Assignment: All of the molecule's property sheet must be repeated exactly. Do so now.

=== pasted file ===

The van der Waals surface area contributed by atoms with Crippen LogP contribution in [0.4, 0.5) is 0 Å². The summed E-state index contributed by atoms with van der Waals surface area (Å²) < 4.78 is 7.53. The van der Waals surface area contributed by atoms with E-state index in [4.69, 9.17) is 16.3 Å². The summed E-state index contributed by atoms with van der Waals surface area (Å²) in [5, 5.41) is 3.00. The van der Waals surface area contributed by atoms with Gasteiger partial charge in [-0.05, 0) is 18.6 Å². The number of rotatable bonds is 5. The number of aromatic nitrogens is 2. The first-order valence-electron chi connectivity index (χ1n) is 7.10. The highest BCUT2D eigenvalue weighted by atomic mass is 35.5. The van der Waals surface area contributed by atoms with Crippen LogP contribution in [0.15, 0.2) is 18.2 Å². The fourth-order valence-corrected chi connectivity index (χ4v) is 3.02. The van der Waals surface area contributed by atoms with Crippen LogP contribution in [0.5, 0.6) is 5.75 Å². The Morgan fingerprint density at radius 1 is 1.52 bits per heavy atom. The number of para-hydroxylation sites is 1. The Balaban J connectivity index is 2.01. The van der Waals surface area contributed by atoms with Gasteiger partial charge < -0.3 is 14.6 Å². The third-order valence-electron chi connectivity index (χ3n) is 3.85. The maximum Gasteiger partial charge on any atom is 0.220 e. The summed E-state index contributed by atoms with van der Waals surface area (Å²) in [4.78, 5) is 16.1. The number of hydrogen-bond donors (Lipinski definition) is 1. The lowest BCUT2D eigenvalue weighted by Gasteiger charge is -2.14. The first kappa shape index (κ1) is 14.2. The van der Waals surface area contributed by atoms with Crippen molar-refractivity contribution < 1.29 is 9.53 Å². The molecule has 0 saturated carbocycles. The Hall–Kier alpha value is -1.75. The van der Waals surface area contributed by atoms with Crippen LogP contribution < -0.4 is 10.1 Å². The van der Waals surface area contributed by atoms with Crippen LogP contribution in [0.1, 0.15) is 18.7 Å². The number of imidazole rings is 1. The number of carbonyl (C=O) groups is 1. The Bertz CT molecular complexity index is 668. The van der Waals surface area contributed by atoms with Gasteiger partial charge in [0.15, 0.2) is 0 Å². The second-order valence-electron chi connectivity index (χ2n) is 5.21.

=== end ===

The van der Waals surface area contributed by atoms with Crippen LogP contribution in [0.4, 0.5) is 0 Å². The summed E-state index contributed by atoms with van der Waals surface area (Å²) < 4.78 is 7.53. The van der Waals surface area contributed by atoms with E-state index in [4.69, 9.17) is 16.3 Å². The summed E-state index contributed by atoms with van der Waals surface area (Å²) in [5, 5.41) is 3.00. The van der Waals surface area contributed by atoms with Gasteiger partial charge in [-0.05, 0) is 18.6 Å². The number of rotatable bonds is 5. The number of aromatic nitrogens is 2. The first-order valence-electron chi connectivity index (χ1n) is 7.10. The highest BCUT2D eigenvalue weighted by atomic mass is 35.5. The van der Waals surface area contributed by atoms with Crippen LogP contribution in [0.15, 0.2) is 18.2 Å². The fourth-order valence-corrected chi connectivity index (χ4v) is 3.02. The van der Waals surface area contributed by atoms with Crippen LogP contribution in [0.5, 0.6) is 5.75 Å². The Morgan fingerprint density at radius 1 is 1.52 bits per heavy atom. The number of para-hydroxylation sites is 1. The Balaban J connectivity index is 2.01. The van der Waals surface area contributed by atoms with Gasteiger partial charge < -0.3 is 14.6 Å². The third-order valence-electron chi connectivity index (χ3n) is 3.85. The maximum Gasteiger partial charge on any atom is 0.220 e. The summed E-state index contributed by atoms with van der Waals surface area (Å²) in [4.78, 5) is 16.1. The number of hydrogen-bond donors (Lipinski definition) is 1. The lowest BCUT2D eigenvalue weighted by Gasteiger charge is -2.14. The first kappa shape index (κ1) is 14.2. The van der Waals surface area contributed by atoms with Crippen molar-refractivity contribution < 1.29 is 9.53 Å². The molecule has 0 saturated carbocycles. The Hall–Kier alpha value is -1.75. The van der Waals surface area contributed by atoms with Crippen LogP contribution < -0.4 is 10.1 Å². The van der Waals surface area contributed by atoms with Crippen LogP contribution in [0.1, 0.15) is 18.7 Å². The number of imidazole rings is 1. The number of carbonyl (C=O) groups is 1. The Bertz CT molecular complexity index is 668. The van der Waals surface area contributed by atoms with Gasteiger partial charge in [0.15, 0.2) is 0 Å². The second-order valence-electron chi connectivity index (χ2n) is 5.21.